To quantify the impact of each cell on the latent representation, we consider the differences in logarithmized ELBO (see **Equation 5**) from a randomly initialized network, (θ, ϕ), with those from a trained network, . In doing so, we distinguish between a network whose cells were not permuted and several networks in which a small number of cells were permuted.

Here, and act as a reference to evaluate each cells contribution to reducing the ELBO. Additionally, and represent the estimated ELBOs after model training. Hence, we assume that permuted cells that do not introduce any additional information to the network also result in a lower ELBO reduction. Similar to the bootstrap, we repeat the jackstraw permutation *B* (*b* = 1,…, *B*) times, which means that we also have to train *B* jackstraw networks. However, since our focus is on small data regimens and training the jackstraw networks can be parallelized, the computational burden is still feasible, which we demonstrate in an exemplary runtime analysis of scVIDE using the *Wu data set* (see **Supplementary Table 3**).

### Determining statistical power

By repeated jackstraw sampling, we obtain a null distribution which we use in the next step to estimate the statistical power for learning a biologically meaningful latent representation in scVI. We use this null distribution of ELBOs across all cells to generate an empirical cumulative distribution function (eCDF). Put simply, we use the eCDF of the jackstraw ELBOs as an empirical measure and evaluate the probabilities of the ELBOs from the original data under the eCDF; i.e., assess how likely they are under the jackstraw eCDF.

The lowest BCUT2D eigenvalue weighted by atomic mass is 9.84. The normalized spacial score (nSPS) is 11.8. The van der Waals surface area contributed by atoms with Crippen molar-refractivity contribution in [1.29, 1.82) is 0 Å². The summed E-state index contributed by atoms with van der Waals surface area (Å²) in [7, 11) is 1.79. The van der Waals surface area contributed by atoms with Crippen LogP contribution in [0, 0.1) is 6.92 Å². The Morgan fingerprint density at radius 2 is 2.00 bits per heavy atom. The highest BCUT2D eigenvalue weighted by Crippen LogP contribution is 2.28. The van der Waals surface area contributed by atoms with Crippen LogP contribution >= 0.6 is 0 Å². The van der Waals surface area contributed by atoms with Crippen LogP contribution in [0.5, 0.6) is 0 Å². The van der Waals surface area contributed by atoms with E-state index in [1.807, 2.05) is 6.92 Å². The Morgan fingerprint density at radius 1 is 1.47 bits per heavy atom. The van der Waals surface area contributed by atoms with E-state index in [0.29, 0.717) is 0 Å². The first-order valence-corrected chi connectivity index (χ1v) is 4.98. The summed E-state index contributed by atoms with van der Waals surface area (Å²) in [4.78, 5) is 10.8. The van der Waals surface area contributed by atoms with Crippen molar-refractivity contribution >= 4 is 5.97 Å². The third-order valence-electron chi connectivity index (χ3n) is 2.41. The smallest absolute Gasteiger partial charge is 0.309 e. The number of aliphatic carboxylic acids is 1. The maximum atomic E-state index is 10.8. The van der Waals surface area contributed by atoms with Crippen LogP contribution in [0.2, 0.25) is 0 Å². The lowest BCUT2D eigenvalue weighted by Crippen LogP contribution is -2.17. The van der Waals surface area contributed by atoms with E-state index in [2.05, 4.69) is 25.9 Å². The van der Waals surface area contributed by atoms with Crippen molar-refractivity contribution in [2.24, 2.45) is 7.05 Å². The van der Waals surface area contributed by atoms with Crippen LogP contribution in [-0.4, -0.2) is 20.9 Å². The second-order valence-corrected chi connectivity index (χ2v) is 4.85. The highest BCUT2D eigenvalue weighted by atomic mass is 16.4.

The eCDF of jackstraw ELBOs is given by:

By evaluating the original data ELBOs on the complementary CDF of **Equation 11** we obtain one-sided p-values while treating observed values of *δ _{original}* as test statistics:

Doing this, we infer how often ELBO differences derived from informative cells exceed the ones derived from uninformative jackstraw cells, which can be formulated in the following hypotheses:

Thus, we test whether training on the original data represented as significantly decreases the ELBO compared to training on uninformative data, which we represent as .

With the above approach, we can determine the statistical power for a given number of cells. To assess the statistical power for experiments whose number of cells exceeds that of the pilot dataset, we can use the properties of VAEs and generate synthetic data. Using the generated data that exceeds the size of the original dataset, we can then re-apply the algorithm to obtain the statistical power for the enlarged dataset. Finally, we can continue this procedure until achieving adequate statistical power.

### Experimental setup